Sundeep Bhutoria

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ess bee

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Thursday, November 11, 2010

The `Sikkim' wrangle

Rupa Ganguly at 2007 KFF
Farewell Party at Hotel Hyatt
Today, at the Jaipur airport, I heard that a court order had stayed further screening of Satyajit Ray's 1971 documentary Sikkim at Nandan. My friend Roopa Ganguly called up to ask me if I were hosting the annual Film Festival Farewell Party on November 17th.
When I informed her about the stay order she was rather surprised. She is spending most of her time in Mumbai for the past 3 or 4 years but made it a point to regularly attend the Film Festival Farewell Party each year. In fact, we co-hosted the farewell at the ITC Sonar Bangla banquet Pala in 2006. In 2007 the Party was held at the Hyatt poolside in which Roopa had rendered a performance.
Aparna Sen at the 2006 KFF
Farewell Party in Pala, ITC
I had been thinking about the screening of Ray's documentary Sikkim. The 60-minute film was screened for the public at the 16th Kolkata Film Festival in Nandan today for the first time in India after 39 years.
But KFF's plan to screen the documentary every day till the conclusion of the festival on November 17th hit a legal wall and further screening of the film was stopped by a court order issued by a Sikkim district judge on a petition filed by ACT.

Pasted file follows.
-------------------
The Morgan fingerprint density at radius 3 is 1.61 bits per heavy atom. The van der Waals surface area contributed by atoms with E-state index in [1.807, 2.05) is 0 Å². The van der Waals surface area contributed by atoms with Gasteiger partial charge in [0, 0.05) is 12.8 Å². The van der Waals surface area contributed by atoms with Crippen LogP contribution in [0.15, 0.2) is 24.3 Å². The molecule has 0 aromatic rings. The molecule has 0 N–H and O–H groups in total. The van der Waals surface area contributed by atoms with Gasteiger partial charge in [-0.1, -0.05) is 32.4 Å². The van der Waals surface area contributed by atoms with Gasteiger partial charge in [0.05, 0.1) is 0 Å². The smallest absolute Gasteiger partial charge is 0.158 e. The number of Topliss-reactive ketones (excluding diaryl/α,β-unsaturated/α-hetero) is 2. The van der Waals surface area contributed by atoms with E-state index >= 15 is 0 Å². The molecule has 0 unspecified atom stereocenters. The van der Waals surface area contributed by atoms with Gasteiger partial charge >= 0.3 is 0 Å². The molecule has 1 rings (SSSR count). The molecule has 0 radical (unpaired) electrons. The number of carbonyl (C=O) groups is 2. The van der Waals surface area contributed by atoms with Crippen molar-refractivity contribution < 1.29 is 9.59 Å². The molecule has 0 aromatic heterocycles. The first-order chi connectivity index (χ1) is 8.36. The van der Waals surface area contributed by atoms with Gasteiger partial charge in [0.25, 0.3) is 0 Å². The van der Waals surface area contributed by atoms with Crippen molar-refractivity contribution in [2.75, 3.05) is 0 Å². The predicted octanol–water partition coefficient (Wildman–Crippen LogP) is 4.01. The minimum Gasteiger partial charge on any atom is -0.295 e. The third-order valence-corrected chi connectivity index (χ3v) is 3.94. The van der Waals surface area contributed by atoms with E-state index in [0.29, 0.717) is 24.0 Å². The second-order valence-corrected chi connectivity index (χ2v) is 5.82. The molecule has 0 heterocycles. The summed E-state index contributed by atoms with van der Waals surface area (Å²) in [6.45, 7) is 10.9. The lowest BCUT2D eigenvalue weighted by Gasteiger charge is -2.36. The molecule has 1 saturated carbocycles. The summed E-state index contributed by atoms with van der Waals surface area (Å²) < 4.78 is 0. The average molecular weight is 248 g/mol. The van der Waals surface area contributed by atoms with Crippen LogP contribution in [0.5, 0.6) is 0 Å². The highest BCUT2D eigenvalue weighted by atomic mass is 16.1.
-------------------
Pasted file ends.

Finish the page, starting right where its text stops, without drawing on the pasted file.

The Gangtok-based Art & Cultural Trust (ACT) bought the legal rights for the film in 2000 from the Chogyals - the former princely ruler of Sikkim - who had commissioned the film.
Rituparna, Biplab at 2006
KFF Farewell Party, ITC
Except a screening for the Chogyal family, the film never got formally released. A restored version was shown in 2008 during a "Ray Retrospective" at the Nantes Three Continents Film Festival in France.
Madhu and Harsh Neotia at the
2006 KFF Farewell Party, ITC
The film underwent censorship from the film's commissioners and the Indian government, when Sikkim became a state of India in 1975. The Indian government had banned the documentary and all known copies of it destroyed. For many years it was considered to be lost. In 2003 it was known that a good quality print of the film was with the British Film Institute. Another print is said to be in the USA.
It is believed that the film was a favourite of Richard Attenborough, and he made it available for the Academy of Motion Pictures, Arts and Sciences in 2003 to preserve and restore the documentary. After 35 years, the Ministry of External Affairs lifted the ban in September 2010 and a restored copy of the film reached ACT in September 2010.
Raza Murad at the 2007 Farewell Party
The current interim injunction by the court has stayed the screenings. It has been alleged that the film was shown on Thursday without Central Board certification and it was an unauthorised or `pirated' version of the film. ACT, which has the film's copyright, had special plans for a world premier for the documentary in March 2011.
As it is I am missing all the films and the Party in Nandan this year, but still the litigation and stay on screening of Sikkim wasn't heartening news.
ess bee

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